“Holding, number 68, Offense, name John Doe, from Sarasota Fla, Mothers name Mary Doe.
Great, so now an already slow game can become even slower as challenges drag on forever and ever.
I will also add (for no reason other than I’m bored) that, depending on jurisdiction, most if not all judges are less concerned with losing their jobs than MLB umpires.
I’d wager that’s true in almost all jurisdictions. There isn’t a bunch of people more insulated from the consequences of their decisions than Judges. And that includes Rat politicians.
(I’m a little bored too.)
“Managers have one challenge for the first six innings, which they keep and are able to use once more if the challenge is successful. From the seventh inning on, the umpire crew chief is the sole arbiter of when replay is used. Thus, a new element of strategy has been introduced into the game. This is good for second-guessers. In other words: all of us.”
I’m not seeing too much of a problem. I guess we’ll have to see how long it takes. I wonder what the most common replay request will be in the first 6 innings, close plays at first with less than two outs?
I have been to a few NFL games (as a guest, I assure you!) and found them excruciating as there are seconds of action followed by literally minutes fo players standing around waiting for the signals that the commercial is over.
IIRC the average time the ball in “in-play” n an NFL game is about 8 minutes, and yet it take 3 1/2 hours to play a game. I find myself increasingly not even watching the game when it is on as background while I work.
8 minutes... lol
This is actually a surprise. I was sure that the bullying umpires union would have quashed it, as MLB seems to live in fear if it.
You want long? Not long after I moved to just outside Cleveland, the Indians made the playoffs. I love baseball, and that includes sitting in the stands, watching every play carefully, and keeping score. So the chance to see the Yankees, and after them the RedSox in playoff ball was a life dream....tickets were easily accessible here.
Those games were unwatchable. First of all, they started way too late because of TV time and then introductions, etc. Then there were all of those breaks for advertising. The games had absolutely no flow. In a few situations, pitchers seem to have lost it and momentum was lost as breaks dragged out.
I never want to go to a playoff game, ever again.
And when a player goes down on the field that's good for a enough time to make a sandwich, pour a beer and hit the head before the next play.
” The games had absolutely no flow. “
Really? I would have thought that there would be at least 2 challenges per game allowed for some of the ridiculous calls made on balls and strikes.
Some are so bad the batter is enraged to the point he could get thrown out of the game, and get fined. I hope they let the batter show in a replay how bad the call was before fining him. - Tom
As for saving the game, instant replay will do the opposite. The MLB game already lasts way too long, replay will make it worse. If they really want to save the game, I have a few suggestions. I start with the premise that the records of baseball’s history are now meaningless due to the steroid era, thus now is a good time to make a change for the future. First, make the game 7 innings instead of 9. This will speed the game for an easier watch for the casual fan. It will eliminate the need for middle relievers, who for the most part can’t throw strikes, that is why they’re middle relievers. I argue you would see a crisper, better played game. Second, end the regular season around Labor Day, and expand the playoffs, thus the playoffs will last two months. The bottom half of the league would not need to keep their stadiums open for meaningless games that probably lose more money for them. You could institute a round robin of the top half of teams for September, and then knock out stages in October.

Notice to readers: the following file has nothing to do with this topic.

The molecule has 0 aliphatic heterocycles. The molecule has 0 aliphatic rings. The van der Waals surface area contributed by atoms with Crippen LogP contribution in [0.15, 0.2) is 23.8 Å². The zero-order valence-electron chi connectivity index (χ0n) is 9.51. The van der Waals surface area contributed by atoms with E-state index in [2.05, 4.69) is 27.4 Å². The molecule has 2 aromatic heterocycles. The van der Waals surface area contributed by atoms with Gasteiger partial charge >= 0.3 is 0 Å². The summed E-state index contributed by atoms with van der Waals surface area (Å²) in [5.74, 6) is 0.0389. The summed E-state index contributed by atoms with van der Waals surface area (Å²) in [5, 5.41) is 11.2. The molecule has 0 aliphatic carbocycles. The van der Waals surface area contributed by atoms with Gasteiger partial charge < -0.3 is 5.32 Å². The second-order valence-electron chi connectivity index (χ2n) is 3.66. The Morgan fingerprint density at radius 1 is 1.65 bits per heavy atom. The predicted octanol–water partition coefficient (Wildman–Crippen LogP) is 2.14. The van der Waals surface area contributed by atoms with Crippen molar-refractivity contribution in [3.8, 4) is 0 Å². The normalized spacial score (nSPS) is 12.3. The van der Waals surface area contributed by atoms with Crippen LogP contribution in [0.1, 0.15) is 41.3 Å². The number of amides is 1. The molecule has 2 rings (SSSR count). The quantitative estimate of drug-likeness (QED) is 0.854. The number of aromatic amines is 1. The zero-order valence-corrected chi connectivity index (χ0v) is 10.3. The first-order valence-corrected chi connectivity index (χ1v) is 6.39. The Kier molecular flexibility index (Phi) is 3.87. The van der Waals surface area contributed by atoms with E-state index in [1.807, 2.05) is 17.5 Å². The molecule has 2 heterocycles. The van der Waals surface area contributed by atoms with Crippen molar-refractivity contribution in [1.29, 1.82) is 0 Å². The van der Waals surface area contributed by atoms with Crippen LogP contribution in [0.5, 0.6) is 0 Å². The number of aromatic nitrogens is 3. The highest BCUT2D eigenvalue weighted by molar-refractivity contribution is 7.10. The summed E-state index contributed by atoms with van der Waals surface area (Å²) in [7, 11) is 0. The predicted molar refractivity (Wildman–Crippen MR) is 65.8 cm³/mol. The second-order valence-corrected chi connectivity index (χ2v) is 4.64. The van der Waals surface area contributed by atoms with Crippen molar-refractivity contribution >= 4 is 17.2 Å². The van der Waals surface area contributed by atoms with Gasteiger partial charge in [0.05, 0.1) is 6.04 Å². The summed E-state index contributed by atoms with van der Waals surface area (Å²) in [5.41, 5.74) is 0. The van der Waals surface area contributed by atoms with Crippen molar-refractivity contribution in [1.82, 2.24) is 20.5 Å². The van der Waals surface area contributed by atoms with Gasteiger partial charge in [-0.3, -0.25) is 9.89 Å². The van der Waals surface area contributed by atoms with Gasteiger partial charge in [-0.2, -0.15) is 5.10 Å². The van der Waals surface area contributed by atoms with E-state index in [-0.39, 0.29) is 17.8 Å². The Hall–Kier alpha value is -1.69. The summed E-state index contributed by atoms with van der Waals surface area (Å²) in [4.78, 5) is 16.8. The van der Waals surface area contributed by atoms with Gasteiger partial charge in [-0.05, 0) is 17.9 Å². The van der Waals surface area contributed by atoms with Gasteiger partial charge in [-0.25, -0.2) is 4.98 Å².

Enforce the 30 seconds between pitches rule. And don’t call time every time a batter leaves the box. If the pitcher is in the delivery and batter steps out, tough nuggie if it’s a strike.
If they enforced rule 8.04 there would be plenty of time for instant replay reviews, home run reviews, manager arguments, trainer visits and even a horrendous number of pitching changes.
When the bases are unoccupied, the pitcher shall deliver the ball to the batter within 12 seconds after he receives the ball. Each time the pitcher delays the game by violating this rule, the umpire shall call Ball. The 12-second timing starts when the pitcher is in possession of the ball and the batter is in the box, alert to the pitcher. The timing stops when the pitcher releases the ball.
The intent of this rule is to avoid unnecessary delays. The umpire shall insist that the catcher return the ball promptly to the pitcher, and that the pitcher take his position on the rubber promptly. Obvious delay by the pitcher should instantly be penalized by the umpire.
Then have some time of similar rule for the batter outside the batters box between pitches.
I wonder if they will have instant replay of ARod shooting up?
I bet this will become an albatross around the umps’ neck and also the players’.
Human error was always a risk; just part of the game. But it remained the national pass-time just the same.
I read somewhere yesterday that they are not going to review the “in the neighborhood” deal on double plays. That’s so ground into the game that I don’t think anyone cares anyway. If a guy is out by 25 feet it probably doesn’t matter much if the 2B or SS touches the bag.
I HATE the “neighborhood” play. Hate.
So now it will apparently be up to the whims of the umpire to determine whether a runner coming home is “targeting the catcher” or not. Yay. Not.
One good thing about the rule change is that supposedly prohibits catchers from blocking the plate without the ball. Of course, it already was supposed to be against the rules, but it hasn’t been enforced in decades.
Gay. Very gay.